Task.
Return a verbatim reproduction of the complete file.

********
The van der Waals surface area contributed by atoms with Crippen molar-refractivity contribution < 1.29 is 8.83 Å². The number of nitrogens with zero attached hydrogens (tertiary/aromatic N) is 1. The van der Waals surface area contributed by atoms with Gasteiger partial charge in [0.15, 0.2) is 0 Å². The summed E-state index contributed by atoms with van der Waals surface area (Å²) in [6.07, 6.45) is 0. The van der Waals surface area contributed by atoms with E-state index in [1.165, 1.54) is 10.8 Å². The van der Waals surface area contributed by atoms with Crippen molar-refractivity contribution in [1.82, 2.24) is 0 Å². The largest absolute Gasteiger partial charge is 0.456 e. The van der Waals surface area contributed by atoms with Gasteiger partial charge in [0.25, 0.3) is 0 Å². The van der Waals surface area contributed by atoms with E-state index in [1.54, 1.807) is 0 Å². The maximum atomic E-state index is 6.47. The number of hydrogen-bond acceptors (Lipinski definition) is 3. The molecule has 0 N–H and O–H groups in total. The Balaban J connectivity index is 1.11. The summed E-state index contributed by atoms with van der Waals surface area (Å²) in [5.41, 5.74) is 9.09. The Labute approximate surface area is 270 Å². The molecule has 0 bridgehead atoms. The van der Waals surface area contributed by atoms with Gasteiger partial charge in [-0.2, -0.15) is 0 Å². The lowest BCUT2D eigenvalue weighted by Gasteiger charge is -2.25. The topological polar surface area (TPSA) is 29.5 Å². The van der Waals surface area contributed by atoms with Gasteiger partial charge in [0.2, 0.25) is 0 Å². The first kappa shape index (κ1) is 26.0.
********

The van der Waals surface area contributed by atoms with Crippen molar-refractivity contribution < 1.29 is 8.83 Å². The number of nitrogens with zero attached hydrogens (tertiary/aromatic N) is 1. The van der Waals surface area contributed by atoms with Gasteiger partial charge in [0.15, 0.2) is 0 Å². The summed E-state index contributed by atoms with van der Waals surface area (Å²) in [6.07, 6.45) is 0. The van der Waals surface area contributed by atoms with E-state index in [1.165, 1.54) is 10.8 Å². The van der Waals surface area contributed by atoms with Crippen molar-refractivity contribution in [1.82, 2.24) is 0 Å². The largest absolute Gasteiger partial charge is 0.456 e. The van der Waals surface area contributed by atoms with Gasteiger partial charge in [0.25, 0.3) is 0 Å². The van der Waals surface area contributed by atoms with E-state index in [1.54, 1.807) is 0 Å². The maximum atomic E-state index is 6.47. The number of hydrogen-bond acceptors (Lipinski definition) is 3. The molecule has 0 N–H and O–H groups in total. The Balaban J connectivity index is 1.11. The summed E-state index contributed by atoms with van der Waals surface area (Å²) in [5.41, 5.74) is 9.09. The Labute approximate surface area is 270 Å². The molecule has 0 bridgehead atoms. The van der Waals surface area contributed by atoms with Gasteiger partial charge in [-0.2, -0.15) is 0 Å². The lowest BCUT2D eigenvalue weighted by Gasteiger charge is -2.25. The topological polar surface area (TPSA) is 29.5 Å². The van der Waals surface area contributed by atoms with Gasteiger partial charge in [0.2, 0.25) is 0 Å². The first kappa shape index (κ1) is 26.0.